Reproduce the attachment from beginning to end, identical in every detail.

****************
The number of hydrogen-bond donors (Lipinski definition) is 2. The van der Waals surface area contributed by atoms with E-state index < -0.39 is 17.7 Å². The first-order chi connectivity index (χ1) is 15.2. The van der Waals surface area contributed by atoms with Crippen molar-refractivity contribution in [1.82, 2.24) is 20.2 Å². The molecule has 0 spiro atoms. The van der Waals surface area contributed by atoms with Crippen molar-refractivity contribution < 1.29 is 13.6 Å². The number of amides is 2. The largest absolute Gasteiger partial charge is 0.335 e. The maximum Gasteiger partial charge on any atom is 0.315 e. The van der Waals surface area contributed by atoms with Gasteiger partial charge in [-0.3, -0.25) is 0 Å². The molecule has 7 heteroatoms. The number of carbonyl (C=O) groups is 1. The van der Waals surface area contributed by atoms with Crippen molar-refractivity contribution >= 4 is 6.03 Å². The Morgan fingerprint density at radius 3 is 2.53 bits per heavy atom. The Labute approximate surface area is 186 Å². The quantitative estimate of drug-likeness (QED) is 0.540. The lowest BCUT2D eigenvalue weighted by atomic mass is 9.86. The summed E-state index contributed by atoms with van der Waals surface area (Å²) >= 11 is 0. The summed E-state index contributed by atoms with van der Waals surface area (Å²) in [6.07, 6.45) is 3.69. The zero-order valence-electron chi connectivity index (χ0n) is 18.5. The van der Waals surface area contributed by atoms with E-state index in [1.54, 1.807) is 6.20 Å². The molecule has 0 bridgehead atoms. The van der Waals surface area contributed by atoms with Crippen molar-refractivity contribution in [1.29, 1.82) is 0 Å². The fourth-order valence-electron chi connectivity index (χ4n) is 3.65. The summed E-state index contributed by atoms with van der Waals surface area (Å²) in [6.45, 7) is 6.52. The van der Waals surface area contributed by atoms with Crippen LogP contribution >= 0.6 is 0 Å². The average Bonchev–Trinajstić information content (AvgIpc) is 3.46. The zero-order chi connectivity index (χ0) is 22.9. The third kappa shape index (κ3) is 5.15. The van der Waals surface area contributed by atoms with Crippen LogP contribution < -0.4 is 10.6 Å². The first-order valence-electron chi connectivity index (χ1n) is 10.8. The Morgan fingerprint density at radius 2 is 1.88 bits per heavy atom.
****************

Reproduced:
The number of hydrogen-bond donors (Lipinski definition) is 2. The van der Waals surface area contributed by atoms with E-state index < -0.39 is 17.7 Å². The first-order chi connectivity index (χ1) is 15.2. The van der Waals surface area contributed by atoms with Crippen molar-refractivity contribution in [1.82, 2.24) is 20.2 Å². The molecule has 0 spiro atoms. The van der Waals surface area contributed by atoms with Crippen molar-refractivity contribution < 1.29 is 13.6 Å². The number of amides is 2. The largest absolute Gasteiger partial charge is 0.335 e. The maximum Gasteiger partial charge on any atom is 0.315 e. The van der Waals surface area contributed by atoms with Gasteiger partial charge in [-0.3, -0.25) is 0 Å². The molecule has 7 heteroatoms. The number of carbonyl (C=O) groups is 1. The van der Waals surface area contributed by atoms with Crippen molar-refractivity contribution >= 4 is 6.03 Å². The Morgan fingerprint density at radius 3 is 2.53 bits per heavy atom. The Labute approximate surface area is 186 Å². The quantitative estimate of drug-likeness (QED) is 0.540. The lowest BCUT2D eigenvalue weighted by atomic mass is 9.86. The summed E-state index contributed by atoms with van der Waals surface area (Å²) >= 11 is 0. The summed E-state index contributed by atoms with van der Waals surface area (Å²) in [6.07, 6.45) is 3.69. The zero-order valence-electron chi connectivity index (χ0n) is 18.5. The van der Waals surface area contributed by atoms with E-state index in [1.54, 1.807) is 6.20 Å². The molecule has 0 bridgehead atoms. The van der Waals surface area contributed by atoms with Crippen molar-refractivity contribution in [1.29, 1.82) is 0 Å². The fourth-order valence-electron chi connectivity index (χ4n) is 3.65. The summed E-state index contributed by atoms with van der Waals surface area (Å²) in [6.45, 7) is 6.52. The van der Waals surface area contributed by atoms with Crippen LogP contribution >= 0.6 is 0 Å². The average Bonchev–Trinajstić information content (AvgIpc) is 3.46. The zero-order chi connectivity index (χ0) is 22.9. The third kappa shape index (κ3) is 5.15. The van der Waals surface area contributed by atoms with Crippen LogP contribution < -0.4 is 10.6 Å². The first-order valence-electron chi connectivity index (χ1n) is 10.8. The Morgan fingerprint density at radius 2 is 1.88 bits per heavy atom.